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Jamie Dean

Homecoming

Cover story sidebar | For Haitians orphaned before the quake, it means leaving home and starting over

Issue: "The Haiti quake," Feb. 13, 2010

Debbie and Brian Lepps' new adoptive son, Jimmy, was supposed to come home to Colville, Wash., in three weeks when the Lepps heard news of the earthquake in Haiti. First they didn't know the extent of the damage. When they did, said Debbie Lepp, "It was just panic, fear."

A day after the earthquake they heard that Jimmy and the other 150 children from BRESMA orphanage were safe. Only three women and a few nannies cared for the children, and the Lepps' only information came third-hand or from hurried messages the women sent when they could borrow a BlackBerry-messages like, "We're not safe. Things are not good." They needed food and water, but having it would attract looters and thieves.

"We knew that they had to get out," Lepp said. "There was no way they were going to stay alive if they stayed there."

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The Lepps had waited almost three years for Jimmy after seeing his picture pop up on the website of the orphanage before they went there for a mission trip: "We really did know that the Lord was in control, and we felt that He would not have brought us through all of this if it were going to end up with Jimmy being dead."

About 350 U.S. families shared the Lepps' initial fear as they waited for news of their Haitian adoptive children. The United States has granted humanitarian parole to orphans who have adoptive families for them, but the picture is one of confusion-with adoption records buried in fallen government buildings, hazy guidelines, and a governmental response that feels too slow to anxious parents.

According to regular updates from For His Glory Outreach, the children and staff of Maison des Enfants de Dieu were stranded in a crumbling orphanage, prey to looters, running out of food and water, and with the body of a deceased nanny they could not remove. Because staff heard that the State Department had denied requests for security and transportation, 114 children seeking humanitarian parole began the 1.2 mile trek to the U.S. Embassy in Port-au-Prince, traveling in a bus across roads littered with dead bodies and debris. At the embassy staff worked for days to collect the required information for each orphan.

Greg and Melissa Nowlin were waiting for their two children, Swolbee, 12, and Marla, 9, from Maison des Enfants de Dieu. Greg Nowlin said progress was bumpy: "Two steps forward, three steps to the left, four steps to the right, one step back. . . . 'We're going to do this now.' 'No, we're not.' 'This is already cancelled.' . . . It gave us an incredible reason to trust and to pray."

On Jan. 23 they learned that Swolbee had humanitarian parole and a visa. Then they heard that Marla's paperwork hadn't been processed, then that she might be on another plane, then that flights were canceled before they finally got a text message: "Marla is here too!!!"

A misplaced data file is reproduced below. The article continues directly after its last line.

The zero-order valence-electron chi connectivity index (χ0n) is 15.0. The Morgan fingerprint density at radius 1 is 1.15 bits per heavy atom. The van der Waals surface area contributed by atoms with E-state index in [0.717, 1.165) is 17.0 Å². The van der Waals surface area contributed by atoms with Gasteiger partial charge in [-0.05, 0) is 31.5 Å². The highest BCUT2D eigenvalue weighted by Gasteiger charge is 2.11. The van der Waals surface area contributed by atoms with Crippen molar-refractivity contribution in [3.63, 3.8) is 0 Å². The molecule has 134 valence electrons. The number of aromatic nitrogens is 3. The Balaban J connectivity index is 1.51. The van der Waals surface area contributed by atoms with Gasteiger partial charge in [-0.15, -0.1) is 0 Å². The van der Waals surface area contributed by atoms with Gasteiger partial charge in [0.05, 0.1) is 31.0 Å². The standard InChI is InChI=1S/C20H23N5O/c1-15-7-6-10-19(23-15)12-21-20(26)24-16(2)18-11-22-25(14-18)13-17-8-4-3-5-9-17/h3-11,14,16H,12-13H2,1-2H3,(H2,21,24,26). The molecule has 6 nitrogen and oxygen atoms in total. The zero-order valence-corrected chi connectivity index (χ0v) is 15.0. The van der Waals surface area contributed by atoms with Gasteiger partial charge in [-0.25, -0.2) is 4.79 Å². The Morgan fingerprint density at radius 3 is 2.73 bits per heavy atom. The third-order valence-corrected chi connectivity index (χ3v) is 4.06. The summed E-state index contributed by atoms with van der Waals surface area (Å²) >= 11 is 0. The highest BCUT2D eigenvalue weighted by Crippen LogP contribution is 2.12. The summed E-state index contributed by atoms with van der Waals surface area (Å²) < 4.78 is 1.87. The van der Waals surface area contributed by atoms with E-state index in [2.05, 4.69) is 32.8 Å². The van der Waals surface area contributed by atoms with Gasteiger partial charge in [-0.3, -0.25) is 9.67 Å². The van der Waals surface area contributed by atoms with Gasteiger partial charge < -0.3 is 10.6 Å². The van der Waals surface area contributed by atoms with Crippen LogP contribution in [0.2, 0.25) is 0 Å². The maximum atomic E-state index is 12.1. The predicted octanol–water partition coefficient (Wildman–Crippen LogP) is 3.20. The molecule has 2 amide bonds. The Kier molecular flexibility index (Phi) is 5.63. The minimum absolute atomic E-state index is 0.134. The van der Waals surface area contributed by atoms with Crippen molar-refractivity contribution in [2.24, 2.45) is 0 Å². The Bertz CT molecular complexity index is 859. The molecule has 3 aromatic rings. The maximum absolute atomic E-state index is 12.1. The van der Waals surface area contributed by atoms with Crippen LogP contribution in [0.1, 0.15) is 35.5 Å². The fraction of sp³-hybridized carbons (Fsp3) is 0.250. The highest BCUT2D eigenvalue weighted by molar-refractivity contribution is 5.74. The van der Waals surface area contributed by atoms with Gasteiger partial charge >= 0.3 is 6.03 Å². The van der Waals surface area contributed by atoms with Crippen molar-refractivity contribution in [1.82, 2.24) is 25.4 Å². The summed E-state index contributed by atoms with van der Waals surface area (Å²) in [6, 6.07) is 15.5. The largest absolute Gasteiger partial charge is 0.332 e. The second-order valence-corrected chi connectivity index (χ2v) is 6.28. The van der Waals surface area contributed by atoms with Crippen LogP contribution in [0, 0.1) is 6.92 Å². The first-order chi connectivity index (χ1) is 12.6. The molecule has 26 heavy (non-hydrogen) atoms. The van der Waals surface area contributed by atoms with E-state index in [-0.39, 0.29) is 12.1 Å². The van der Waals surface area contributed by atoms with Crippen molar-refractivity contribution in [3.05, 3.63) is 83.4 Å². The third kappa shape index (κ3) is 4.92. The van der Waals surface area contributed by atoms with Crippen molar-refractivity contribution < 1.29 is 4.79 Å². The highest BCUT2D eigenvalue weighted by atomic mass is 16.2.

For adoptive parents, the Department of Homeland Security (DHS) is requiring a long list of adoption documents, including adoption decrees, secondary evidence of adoption decrees, custody grants, proof that they traveled to Haiti to visit the child, pictures of them with their child, an acceptance of referral letter, approval from a Haitian bureau called IBESR, legal relinquishment to the Haitian orphanage, and email correspondence. Happily, the government is allowing copies instead of originals, many of which are buried in collapsed government buildings. The Lepps were missing one vital document-their adoption decree-which turned up in the one stack of files the director was able to salvage.

Sharla Megilligan, executive director of Makarios International, is trying to adopt 4-year-old twin boys. She sent seven documents to DHS on Jan. 19 and heard back a week later: "The most frustrating thing is being told that they wanted to get the kids out immediately, and then not hearing anything."

The boys' birth mother abandoned one twin, Isaak, at the hospital after birth, where the staff ignored him because no one was paying his bills. By the time a group of U.S. doctors discovered him two months later, he was so weak he couldn't cry, he weighed only two pounds after losing half his weight, and he had a diaper rash eating through his skin. The doctors paid for his care, including antibiotics that eventually made him deaf, and Makarios International took him in as a foster child. After two months, the boys' dad showed up with the second twin, Jakob.

Megilligan had some reservations about adoption since she was single, but "God was on my case," she said. In 2007 she began adoption proceedings, eventually moving from the United States to care for the twins full-time. Now she needs to get back to the United States to run Makarios International and obtain surgery for Isaak: "I've been frustrated with the idea of this dragging on and trying to be patient and wait on God's timing."

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